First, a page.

Although the use of a correlated sub-query is sometimes confusing and complicated, the use of them can help solve some of the more challenging query problems. While using these special queries is useful, they only return one column of data. You can use the upgraded table-valued UDFs in SQL Server 2005 to overcome this shortcoming. I'll show you how to use the APPLY operator to accept column values from a table and return a table-result of correlated values.

CREATE FUNCTION dbo.udf_GetProductSalesTable

(

      @Product VARCHAR(10),

      @SaleID INT

)

RETURNS @SalesTable TABLE

(

      SalesTotal MONEY,

      SalesCount INT

)

BEGIN

     

      INSERT INTO @SalesTable(SalesTotal, SalesCount)

      SELECT

            SUM(SalePrice), COUNT(SaleID)

      FROM

            SalesHistory

      WHERE

            Product = @Product AND

            SaleID <= @SaleID

      RETURN

END

GO

The above function accepts the particular product for which we were searching, along with the SaleID from the SalesHistory table. From the function definition, you can see that the function returns a table named @SalesTable that contains two columns: SalesTotal and SalesCount. The body of the function inserts aggregate values into the @SalesTable table variable based upon the input parameters.

The following code uses the APPLY operator to invoke the table-valued function with the values from the SalesHistory table. (Note: Logically, you may want to use a JOIN operator here, but it is not necessary. The APPLY operator essentially does the "JOIN" for us by applying the values from the SalesHistory table to the table-valued function. In a sense, this code works the same way a correlated sub-query does, except that it can return multiple correlated values.)
SELECT * FROM SalesHistory sh

CROSS APPLY dbo.udf_GetProductSalesTable(sh.Product, sh.SaleID)

ORDER BY sh.SaleID ASC

Additional TechRepublic resources on UDFs

Tim Chapman is a SQL Server database administrator who works for a bank in Louisville, KY, and has more than 7 years of IT experience. He is also Microsoft certified in SQL Server 2000 and SQL Server 2005. If you would like to contact Tim, please e-mail him at chapman.tim@gmail.com.

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About

Tim Chapman is a SQL Server MVP, a database architect, and an administrator who works as an independent consultant in Raleigh, NC, and has more than nine years of IT experience.

7 comments
pixelwiz
pixelwiz

Can you please give some more details on when it is more appropriate to use a View vs a table-valued UDF? I have a few table-valued UDFs created that now I feel maybe should have been views, but I can't figure out when it's better to use one vs the other.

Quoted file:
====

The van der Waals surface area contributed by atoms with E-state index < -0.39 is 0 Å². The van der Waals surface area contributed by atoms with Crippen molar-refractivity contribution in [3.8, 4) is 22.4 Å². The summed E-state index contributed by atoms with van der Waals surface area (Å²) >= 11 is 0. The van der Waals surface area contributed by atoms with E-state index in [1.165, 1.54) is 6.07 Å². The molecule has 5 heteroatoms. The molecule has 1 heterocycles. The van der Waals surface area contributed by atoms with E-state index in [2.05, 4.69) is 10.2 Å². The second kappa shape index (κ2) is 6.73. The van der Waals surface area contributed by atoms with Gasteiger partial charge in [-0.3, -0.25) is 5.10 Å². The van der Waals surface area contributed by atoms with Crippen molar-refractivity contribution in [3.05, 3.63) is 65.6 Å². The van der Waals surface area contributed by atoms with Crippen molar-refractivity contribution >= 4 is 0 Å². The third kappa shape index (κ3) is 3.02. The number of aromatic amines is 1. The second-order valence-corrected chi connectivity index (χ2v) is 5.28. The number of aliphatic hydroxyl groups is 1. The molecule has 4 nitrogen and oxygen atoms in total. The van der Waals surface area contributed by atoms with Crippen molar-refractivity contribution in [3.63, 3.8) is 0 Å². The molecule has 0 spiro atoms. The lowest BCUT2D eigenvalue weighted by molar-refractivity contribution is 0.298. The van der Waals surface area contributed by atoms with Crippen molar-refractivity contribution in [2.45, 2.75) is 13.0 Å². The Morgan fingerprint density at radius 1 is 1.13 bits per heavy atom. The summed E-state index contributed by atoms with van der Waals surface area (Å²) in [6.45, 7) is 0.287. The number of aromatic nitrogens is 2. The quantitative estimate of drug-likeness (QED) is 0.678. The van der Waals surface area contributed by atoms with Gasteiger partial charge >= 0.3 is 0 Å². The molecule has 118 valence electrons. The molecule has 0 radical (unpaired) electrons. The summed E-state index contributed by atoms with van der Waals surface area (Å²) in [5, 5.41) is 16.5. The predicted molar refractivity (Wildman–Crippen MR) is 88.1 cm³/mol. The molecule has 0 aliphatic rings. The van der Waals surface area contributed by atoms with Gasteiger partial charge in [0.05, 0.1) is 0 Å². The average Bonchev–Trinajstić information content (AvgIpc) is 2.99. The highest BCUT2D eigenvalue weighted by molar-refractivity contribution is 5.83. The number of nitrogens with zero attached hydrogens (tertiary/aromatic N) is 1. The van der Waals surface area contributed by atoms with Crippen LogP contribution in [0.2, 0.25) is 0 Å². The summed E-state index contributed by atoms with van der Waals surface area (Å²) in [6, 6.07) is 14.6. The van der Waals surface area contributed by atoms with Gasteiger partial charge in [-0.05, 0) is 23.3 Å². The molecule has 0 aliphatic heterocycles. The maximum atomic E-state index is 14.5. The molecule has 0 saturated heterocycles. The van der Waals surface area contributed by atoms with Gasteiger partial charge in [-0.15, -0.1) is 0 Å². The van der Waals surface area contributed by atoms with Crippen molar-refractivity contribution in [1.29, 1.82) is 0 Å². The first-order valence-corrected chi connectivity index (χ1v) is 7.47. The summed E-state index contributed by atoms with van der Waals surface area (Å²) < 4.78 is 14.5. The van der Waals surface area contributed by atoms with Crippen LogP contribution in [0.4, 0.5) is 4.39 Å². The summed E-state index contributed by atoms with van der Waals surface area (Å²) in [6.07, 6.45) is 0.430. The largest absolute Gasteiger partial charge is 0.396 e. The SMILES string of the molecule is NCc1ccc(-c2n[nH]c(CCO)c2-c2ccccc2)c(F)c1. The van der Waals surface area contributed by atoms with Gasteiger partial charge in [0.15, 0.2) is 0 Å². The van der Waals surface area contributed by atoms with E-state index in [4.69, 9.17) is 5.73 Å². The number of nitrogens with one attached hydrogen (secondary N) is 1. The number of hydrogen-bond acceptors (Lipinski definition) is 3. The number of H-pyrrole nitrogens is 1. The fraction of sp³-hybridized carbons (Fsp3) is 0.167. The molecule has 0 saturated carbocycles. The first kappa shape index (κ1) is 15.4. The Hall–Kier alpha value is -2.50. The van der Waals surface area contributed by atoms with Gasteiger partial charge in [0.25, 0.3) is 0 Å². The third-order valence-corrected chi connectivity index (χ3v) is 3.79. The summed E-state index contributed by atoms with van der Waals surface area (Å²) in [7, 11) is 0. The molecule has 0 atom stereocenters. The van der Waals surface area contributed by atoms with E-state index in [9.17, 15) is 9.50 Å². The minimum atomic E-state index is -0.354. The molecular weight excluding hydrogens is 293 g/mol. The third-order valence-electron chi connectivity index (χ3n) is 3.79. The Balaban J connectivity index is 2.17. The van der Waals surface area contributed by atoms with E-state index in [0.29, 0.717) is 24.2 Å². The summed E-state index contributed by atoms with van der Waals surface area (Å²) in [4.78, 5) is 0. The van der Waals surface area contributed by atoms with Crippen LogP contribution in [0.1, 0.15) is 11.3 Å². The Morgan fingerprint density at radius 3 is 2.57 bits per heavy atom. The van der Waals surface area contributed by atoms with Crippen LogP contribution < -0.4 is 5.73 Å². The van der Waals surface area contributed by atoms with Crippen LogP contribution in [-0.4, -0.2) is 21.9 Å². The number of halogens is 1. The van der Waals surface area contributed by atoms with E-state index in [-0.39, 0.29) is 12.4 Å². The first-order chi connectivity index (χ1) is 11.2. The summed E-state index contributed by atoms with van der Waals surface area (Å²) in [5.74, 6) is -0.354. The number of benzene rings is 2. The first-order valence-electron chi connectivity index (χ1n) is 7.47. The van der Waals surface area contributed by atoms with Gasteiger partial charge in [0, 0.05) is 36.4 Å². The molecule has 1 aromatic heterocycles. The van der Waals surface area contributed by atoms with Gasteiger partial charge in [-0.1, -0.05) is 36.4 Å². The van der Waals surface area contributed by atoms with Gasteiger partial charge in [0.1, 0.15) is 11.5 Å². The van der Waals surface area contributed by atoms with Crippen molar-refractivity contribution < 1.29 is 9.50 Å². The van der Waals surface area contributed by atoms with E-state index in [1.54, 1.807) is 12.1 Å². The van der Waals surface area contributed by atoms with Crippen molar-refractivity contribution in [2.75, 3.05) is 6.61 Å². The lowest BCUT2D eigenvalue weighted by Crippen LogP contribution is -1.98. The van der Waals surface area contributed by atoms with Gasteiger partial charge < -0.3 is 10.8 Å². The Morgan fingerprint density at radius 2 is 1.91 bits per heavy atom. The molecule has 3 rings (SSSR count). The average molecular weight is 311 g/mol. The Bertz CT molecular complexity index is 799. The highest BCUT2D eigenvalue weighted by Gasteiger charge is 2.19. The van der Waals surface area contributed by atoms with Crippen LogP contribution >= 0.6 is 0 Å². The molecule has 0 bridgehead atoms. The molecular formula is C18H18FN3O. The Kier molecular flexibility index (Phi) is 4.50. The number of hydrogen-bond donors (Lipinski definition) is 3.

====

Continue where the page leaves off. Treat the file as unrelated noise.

unclebiguns
unclebiguns

So you are saying that if I use the a Scalar UDF ona variable or parameter in a where clause, it will not use an index? For example: Select product_id, product_name from products where product_group_id = dbo.GetProductGroupIdFromName(@product_group_name) will not use an index on product_group_id but if I did this: Select @product_group_id = dbo.GetProductGroupIdFromName(@product_group_name) Select product_id, product_name from products where product_group_id = @product_group_id) will use the index on product_group_id?

alaniane
alaniane

Thanks for the article on UDFs. I also like to use UDFs when designing queries. It makes it easier to break complex queries into smaller chunks for debugging purposes. Later on, I will replace the UDFs if I need to improve the performance of the query. I have discovered that sometimes the UDF actually performs better.

gkanch
gkanch

Thanks for this great article !! I really like the advise you gave -- "I usually discourage using scalar-valued UDFs in a WHERE criteria statement because...". It explains poor performance of my SQL Procedures I have done in the past. There are some details omited that leaves me wondering what exactly what you mean. For example, "I like to use table-valued UDFs when I need to use one or more values from different tables in a join operation where some type of calculation needs to be done and an aggregation returned." makes me wonder if one value is returned, then why do we need a table ? An example will be nice. Thanks again for this insightful article!

thisisfutile
thisisfutile

Good information. You said, "I usually discourage using scalar-valued UDFs in a WHERE criteria statement" and that's exactly some of the things a developing database manager, like myself, needs to know. It's one of those things I find myself wondering about, but I just can't make the time to seek out the information. Reading an article like this over my morning "wake-up" cup of coffee is where I love to pick up these professional opinions. In fact, you stated that you will go into detail in a later article about this very topic and I look forward to reading that one. Thanks again, Gabe

chapman.tim
chapman.tim

Thank you. I'm glad you found it helpful. I may not have worded that statement as clear as I could have. An example of what I was talking is the table valued UDF at the end of the article. In that example, I am using table field values (as it turns out i am using values from one table, but could have used any number of tables) and passing them into a table function that returns aggregated values based upon those values passed into the function. Does that make sense?

chapman.tim
chapman.tim

I'm glad to share this kind of information. Great to hear that it helped.